How To Create A Transparent Gradient Mask with Illustrator

How To Create A Transparent Gradient Mask with Illustrator 800 470 Nick Saporito

In this tutorial I’ll be demonstrating how you can create a transparent gradient mask with Illustrator using an Opacity Mask. This would be useful if you’re trying to apply a gradient of transparency to an image, an object, or a grouping of objects.

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To create a transparent gradient mask with Illustrator, select your object, open the Transparency menu, then click the Make Mask button. Then, create an object with a gradient of black to white, copy it to your clipboard, and paste it into your mask layer.

The following is a written overview of the steps taken to create gradient masks. For complete step-by-step instructions I would recommend watching the video tutorial at the top of the page.

Opacity Masks

Using an Opacity Mask allows you to control the visibility of subjects in creative ways. The standard transparency setting in Illustrator only allows you to control the visibility of the subject as a whole, but what if you only want to make specific areas of your subject transparent? Or, what if you want to make one side of your subject transparent, then slowly transition the other side to full opacity? This is where opacity masks come in handy.

How Opacity Masks Work

The opacity mask is a non-destructive layer that gets applied to a subject. Once applied, black areas of the mask will make the subject transparent, whereas white areas of the mask will leave it opaque. Everything in between — or grayscale — will be partially transparent depending on how light or dark the shade is.

How opacity masks work

Here’s an example of how an opacity mask that consists of a gradient from black to white looks when applied to a subject…

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Opacity mask example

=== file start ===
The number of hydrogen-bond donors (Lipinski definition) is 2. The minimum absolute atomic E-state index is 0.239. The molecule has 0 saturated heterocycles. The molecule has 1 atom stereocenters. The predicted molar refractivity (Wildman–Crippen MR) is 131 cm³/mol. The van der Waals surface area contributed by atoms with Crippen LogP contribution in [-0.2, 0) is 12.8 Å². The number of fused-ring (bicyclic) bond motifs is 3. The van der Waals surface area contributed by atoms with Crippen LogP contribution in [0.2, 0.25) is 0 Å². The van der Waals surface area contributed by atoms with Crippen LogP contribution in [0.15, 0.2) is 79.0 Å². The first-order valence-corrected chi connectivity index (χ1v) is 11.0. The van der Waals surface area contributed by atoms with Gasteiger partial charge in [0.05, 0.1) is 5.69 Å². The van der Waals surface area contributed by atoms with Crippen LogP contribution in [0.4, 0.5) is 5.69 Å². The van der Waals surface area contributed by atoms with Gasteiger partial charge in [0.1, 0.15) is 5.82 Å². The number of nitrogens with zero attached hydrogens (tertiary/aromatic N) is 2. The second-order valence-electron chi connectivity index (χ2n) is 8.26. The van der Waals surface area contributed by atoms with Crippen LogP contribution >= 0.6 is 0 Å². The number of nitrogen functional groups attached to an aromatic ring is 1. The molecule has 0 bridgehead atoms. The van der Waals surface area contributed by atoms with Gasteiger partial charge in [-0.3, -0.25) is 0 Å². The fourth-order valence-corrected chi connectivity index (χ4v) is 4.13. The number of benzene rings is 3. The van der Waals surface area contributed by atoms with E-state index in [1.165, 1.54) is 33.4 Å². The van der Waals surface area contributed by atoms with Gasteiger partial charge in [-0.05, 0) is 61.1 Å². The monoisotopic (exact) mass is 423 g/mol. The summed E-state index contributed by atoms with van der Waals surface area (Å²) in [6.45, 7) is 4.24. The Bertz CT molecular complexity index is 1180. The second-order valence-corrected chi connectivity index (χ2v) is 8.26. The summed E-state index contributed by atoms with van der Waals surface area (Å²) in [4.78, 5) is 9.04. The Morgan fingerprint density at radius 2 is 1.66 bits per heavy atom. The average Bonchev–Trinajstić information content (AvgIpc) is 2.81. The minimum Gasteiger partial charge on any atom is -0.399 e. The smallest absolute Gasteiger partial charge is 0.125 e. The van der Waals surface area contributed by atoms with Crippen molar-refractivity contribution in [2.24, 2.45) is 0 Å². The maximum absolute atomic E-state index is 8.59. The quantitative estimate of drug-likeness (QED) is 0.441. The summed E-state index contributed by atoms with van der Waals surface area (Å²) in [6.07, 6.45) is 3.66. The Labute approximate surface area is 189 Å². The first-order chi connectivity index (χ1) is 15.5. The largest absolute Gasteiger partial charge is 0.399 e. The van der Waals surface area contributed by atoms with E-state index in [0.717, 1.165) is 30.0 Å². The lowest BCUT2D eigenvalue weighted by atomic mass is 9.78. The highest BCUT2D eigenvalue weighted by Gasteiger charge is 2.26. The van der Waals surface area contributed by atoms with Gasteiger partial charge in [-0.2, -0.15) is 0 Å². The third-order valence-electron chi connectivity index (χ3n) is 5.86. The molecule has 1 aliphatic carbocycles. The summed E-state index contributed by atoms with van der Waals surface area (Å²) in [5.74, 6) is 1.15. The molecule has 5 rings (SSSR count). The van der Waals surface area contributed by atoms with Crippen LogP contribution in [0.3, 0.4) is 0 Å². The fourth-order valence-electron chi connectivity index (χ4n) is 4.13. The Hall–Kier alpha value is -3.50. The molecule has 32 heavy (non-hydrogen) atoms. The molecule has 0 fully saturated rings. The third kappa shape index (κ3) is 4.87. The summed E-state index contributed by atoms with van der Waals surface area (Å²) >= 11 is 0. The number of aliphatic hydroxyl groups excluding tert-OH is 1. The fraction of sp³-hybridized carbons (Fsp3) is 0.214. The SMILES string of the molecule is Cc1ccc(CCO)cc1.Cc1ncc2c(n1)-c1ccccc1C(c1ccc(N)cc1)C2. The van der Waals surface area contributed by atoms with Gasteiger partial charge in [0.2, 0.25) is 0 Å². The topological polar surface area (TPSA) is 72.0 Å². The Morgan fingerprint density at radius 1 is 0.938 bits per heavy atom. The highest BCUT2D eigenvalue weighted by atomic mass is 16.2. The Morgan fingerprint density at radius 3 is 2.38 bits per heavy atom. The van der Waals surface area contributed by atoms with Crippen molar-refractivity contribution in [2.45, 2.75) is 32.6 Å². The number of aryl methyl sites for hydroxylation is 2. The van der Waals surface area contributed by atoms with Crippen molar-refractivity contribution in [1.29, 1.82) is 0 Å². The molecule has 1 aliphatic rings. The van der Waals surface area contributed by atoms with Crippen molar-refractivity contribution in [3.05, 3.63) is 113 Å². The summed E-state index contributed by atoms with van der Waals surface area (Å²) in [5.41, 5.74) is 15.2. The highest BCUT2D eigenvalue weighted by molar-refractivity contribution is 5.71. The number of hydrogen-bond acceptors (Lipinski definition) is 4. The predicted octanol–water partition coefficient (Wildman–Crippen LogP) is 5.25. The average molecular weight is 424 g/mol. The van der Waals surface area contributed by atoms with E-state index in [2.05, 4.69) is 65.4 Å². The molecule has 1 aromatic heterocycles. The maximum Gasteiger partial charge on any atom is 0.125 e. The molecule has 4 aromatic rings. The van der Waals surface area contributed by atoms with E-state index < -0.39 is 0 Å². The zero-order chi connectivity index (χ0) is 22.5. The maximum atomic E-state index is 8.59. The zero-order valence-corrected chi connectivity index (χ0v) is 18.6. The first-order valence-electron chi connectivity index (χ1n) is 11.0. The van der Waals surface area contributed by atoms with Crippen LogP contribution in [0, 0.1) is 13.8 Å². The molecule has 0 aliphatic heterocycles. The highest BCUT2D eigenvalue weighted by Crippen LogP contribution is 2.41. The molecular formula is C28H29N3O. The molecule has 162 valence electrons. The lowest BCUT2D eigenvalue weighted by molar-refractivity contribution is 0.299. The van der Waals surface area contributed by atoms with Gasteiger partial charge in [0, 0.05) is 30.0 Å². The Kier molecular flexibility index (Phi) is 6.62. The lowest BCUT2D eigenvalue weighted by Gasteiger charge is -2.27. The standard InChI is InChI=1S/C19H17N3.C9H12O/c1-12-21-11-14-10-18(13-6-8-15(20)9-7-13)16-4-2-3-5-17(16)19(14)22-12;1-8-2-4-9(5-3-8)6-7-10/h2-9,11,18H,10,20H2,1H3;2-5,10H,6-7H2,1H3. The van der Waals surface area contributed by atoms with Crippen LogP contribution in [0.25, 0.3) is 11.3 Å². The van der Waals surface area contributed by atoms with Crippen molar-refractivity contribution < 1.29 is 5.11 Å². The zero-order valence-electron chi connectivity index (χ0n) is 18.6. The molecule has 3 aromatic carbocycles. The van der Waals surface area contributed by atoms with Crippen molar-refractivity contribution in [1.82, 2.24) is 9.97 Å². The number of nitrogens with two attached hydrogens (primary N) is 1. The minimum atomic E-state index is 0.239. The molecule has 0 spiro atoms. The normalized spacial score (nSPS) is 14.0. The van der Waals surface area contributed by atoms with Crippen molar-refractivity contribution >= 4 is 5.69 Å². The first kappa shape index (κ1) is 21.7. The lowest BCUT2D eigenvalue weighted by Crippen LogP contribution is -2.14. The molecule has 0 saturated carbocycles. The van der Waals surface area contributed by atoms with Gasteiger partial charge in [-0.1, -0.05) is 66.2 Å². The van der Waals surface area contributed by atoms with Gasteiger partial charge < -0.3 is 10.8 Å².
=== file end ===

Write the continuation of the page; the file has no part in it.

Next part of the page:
Opacity masks are also known as layer masks in other applications.

Notice how the left side of the subject’s face is transparent, but the right side is fully opaque. This is how we will be creating our transparent gradient mask with Illustrator.

Create A Transparent Gradient Mask with Illustrator

For this demonstration I’ll be applying the gradient mask to the following example graphic…

Example subject

This is a flat vector avatar that I designed for another tutorial. If you want to follow along with what I’m doing then you can download free copies of these avatars here. Otherwise you can use whatever graphic or image you’d like.

The reason why this design works as a good example is because it consists of lots of individual objects, making it a good representation of how powerful opacity masks can be.

Step 1: Group Everything Together

Since opacity masks can only be applied to a single item at a time, the first step would be to select all of the objects and group them together. Then the mask can be applied to the grouping as a whole.

To do this, select all of your objects that you’d like to apply the mask to, then navigate to Object > Group, or press Control + G.

Objects grouped together

If your subject only consists of a single object or item then you can skip this step.

Step 2: Create A Gradient

Next we’ll grab the Rectangle tool and create a rectangle over your subject. Make sure the rectangle covers your subject entirely. It’s okay if it sticks out a bit.